The most common neuroma you will be imaging will be a Morton’s Neuroma in the third interspace, although you will also on occasion also be able to identify a Hauser’s Neuroma in the second interspace. The more common Morton’s Neuroma consists of a thickening of the nerve sheath at the convergence of the medial and lateral plantar nerve, and it will appear as a hypoechoic (darker) ovoid mass, riding between the metheads and below the inter-metatarsal ligament (below it anatomically, that is; since your image is inverted on the ultrasound, it will appear above the inter-metatarsal ligament in the image you are viewing).

Tips on scanning for neuromas:

  • The first thing to do is find the met heads, and adjust the angle of your probe until they pop out as nice white (hyperechoic) caps. Everything beyond each met head will fall into shadow since ultrasound cannot penetrate bone, but what you’re looking for are the met heads themselves, and then focusing your attention on the inter-space. Next you will want to try to identify the inter-metatarsal ligament running between (and slightly lower on the image). Once you have that in view, look for the ovoid mass of the neuroma riding below it (below it anatomically, that is; it will appear above it on the ultrasound screen).
  • A neuroma should ideally be scanned across both planes, but you will find the clearest evidence of it when scanning transverse (and it can often be seen with greatest clarity while performing Mulder’s maneuver: lightly compressing the metatarsal heads and making the neuroma pop up in the image when you squeeze and pop back down as you release).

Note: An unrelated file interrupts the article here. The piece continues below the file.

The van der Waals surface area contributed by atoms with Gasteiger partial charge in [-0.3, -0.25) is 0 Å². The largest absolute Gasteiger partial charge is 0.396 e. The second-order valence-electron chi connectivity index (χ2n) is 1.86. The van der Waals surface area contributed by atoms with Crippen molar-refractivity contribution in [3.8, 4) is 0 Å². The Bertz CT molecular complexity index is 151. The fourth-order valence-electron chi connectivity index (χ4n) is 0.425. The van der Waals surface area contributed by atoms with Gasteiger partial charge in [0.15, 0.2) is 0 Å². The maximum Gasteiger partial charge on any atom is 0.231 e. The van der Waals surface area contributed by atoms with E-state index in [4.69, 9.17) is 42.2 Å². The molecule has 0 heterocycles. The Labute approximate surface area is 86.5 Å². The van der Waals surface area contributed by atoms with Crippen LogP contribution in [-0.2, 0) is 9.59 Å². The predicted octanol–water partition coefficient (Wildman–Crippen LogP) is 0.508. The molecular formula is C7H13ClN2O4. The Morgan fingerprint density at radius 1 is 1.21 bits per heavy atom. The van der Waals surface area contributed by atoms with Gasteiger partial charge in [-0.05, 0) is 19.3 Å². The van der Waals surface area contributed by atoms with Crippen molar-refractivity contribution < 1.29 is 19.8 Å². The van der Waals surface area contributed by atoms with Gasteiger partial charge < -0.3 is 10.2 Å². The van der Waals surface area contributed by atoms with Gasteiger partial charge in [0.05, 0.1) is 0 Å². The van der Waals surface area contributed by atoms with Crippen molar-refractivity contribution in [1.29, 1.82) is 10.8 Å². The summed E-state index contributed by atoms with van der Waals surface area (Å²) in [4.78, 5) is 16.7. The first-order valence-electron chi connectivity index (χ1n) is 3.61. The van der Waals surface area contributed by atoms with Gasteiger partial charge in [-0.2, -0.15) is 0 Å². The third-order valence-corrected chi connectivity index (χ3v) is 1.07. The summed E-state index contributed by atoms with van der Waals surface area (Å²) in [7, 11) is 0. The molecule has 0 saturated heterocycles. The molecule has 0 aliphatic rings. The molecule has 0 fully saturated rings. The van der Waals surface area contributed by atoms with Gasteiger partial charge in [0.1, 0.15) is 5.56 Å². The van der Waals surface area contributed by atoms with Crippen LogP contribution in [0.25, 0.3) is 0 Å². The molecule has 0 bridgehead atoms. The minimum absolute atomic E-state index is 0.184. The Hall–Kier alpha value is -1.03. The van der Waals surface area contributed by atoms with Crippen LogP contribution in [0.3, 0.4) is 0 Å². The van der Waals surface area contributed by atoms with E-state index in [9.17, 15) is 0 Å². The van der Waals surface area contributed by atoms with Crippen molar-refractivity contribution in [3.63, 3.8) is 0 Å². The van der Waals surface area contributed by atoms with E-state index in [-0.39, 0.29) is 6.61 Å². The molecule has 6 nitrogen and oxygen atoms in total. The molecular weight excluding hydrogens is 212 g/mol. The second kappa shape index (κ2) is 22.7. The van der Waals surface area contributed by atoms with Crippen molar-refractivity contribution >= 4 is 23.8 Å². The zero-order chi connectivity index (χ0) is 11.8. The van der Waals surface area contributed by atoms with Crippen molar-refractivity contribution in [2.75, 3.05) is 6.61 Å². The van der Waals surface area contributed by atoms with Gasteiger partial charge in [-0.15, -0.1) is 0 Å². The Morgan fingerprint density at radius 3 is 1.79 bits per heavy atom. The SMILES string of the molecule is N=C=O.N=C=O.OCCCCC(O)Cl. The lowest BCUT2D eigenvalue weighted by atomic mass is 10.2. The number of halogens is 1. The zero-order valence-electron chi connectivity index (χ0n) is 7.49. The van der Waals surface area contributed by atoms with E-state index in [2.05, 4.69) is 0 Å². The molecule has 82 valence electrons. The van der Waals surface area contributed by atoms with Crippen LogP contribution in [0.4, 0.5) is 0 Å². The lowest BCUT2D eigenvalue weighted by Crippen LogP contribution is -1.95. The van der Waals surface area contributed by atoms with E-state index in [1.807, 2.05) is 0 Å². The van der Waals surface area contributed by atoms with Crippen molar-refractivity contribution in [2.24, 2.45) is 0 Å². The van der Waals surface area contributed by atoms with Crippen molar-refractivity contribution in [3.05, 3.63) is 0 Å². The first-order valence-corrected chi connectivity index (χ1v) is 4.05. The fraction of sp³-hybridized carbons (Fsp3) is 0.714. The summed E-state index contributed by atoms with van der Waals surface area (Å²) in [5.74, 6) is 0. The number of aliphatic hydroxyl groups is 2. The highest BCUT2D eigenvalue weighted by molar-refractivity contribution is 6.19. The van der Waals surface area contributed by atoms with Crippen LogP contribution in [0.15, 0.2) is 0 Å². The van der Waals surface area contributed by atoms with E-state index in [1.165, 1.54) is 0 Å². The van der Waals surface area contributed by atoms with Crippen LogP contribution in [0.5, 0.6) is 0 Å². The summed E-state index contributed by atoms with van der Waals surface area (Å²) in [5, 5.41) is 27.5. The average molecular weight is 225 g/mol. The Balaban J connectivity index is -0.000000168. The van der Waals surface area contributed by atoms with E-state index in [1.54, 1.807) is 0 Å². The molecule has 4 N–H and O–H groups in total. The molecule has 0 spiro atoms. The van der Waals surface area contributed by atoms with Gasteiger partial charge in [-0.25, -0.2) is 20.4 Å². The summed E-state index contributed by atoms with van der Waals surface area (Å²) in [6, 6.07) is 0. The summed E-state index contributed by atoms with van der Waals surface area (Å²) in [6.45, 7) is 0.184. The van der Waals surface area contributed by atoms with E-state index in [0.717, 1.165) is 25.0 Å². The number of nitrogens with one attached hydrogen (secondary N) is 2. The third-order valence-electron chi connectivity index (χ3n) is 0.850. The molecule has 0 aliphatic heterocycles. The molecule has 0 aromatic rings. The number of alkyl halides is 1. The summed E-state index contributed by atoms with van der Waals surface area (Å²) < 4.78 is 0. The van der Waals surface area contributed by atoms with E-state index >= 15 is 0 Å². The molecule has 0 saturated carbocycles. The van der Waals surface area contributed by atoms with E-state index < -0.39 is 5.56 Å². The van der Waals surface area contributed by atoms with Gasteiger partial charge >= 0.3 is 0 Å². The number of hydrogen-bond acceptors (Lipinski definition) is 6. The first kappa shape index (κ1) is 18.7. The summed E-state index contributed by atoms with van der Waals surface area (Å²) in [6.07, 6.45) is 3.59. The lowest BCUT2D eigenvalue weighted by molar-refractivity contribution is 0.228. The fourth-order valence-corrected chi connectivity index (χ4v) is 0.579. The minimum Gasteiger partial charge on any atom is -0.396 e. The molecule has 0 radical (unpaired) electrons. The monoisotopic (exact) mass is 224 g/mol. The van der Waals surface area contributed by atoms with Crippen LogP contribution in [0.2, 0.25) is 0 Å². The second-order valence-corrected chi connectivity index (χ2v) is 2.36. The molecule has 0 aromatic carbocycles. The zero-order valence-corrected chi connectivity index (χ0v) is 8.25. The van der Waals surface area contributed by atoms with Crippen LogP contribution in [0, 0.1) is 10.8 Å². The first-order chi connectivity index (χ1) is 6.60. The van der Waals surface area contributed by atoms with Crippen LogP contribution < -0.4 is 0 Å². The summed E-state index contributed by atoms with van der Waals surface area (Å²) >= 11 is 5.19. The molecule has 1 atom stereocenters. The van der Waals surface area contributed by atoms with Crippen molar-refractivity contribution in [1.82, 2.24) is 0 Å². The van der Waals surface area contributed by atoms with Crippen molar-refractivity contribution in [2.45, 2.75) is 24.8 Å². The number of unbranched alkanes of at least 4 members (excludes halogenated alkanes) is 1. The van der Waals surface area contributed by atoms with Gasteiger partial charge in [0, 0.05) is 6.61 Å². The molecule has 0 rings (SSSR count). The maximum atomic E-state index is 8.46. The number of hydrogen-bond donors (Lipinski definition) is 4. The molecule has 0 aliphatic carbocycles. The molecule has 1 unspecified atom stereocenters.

• Try positioning the probe on the third met head … then sweep to the fourth … then return back to the middle.
  • You will usually find the nerve to appear isoechoic — meaning that it will look the same no matter what angle your probe.)
  • Always keep in mind that one of the purposes of making use of ultrasound in this procedure is to confirm that what the patient has really is a neuroma and not an instance of capsulitis. What you will find under ultrasound examination is that, while both pathologies will appear hypoechoic, a neuroma will fall between the metatarsals, within the inter-space (and will move up and down, retaining its ovoid shape, when you perform Mulder’s maneuver), whereas an instance of capsulitis will appear directly below (below it anatomically; actually above it in the ultrasound image) the met head.

Training Videos

 

 

Sample Images

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If you have a fine example of an image you have captured showing a neuroma or an instance of capsulitis, and if you would be okay with my displaying it here, please email it to me at shawn [at] fisherbiomedical.com. (I can even use Photoshop to take out your name and of course remove the patient’s name, if you would prefer to contribute anonymously.)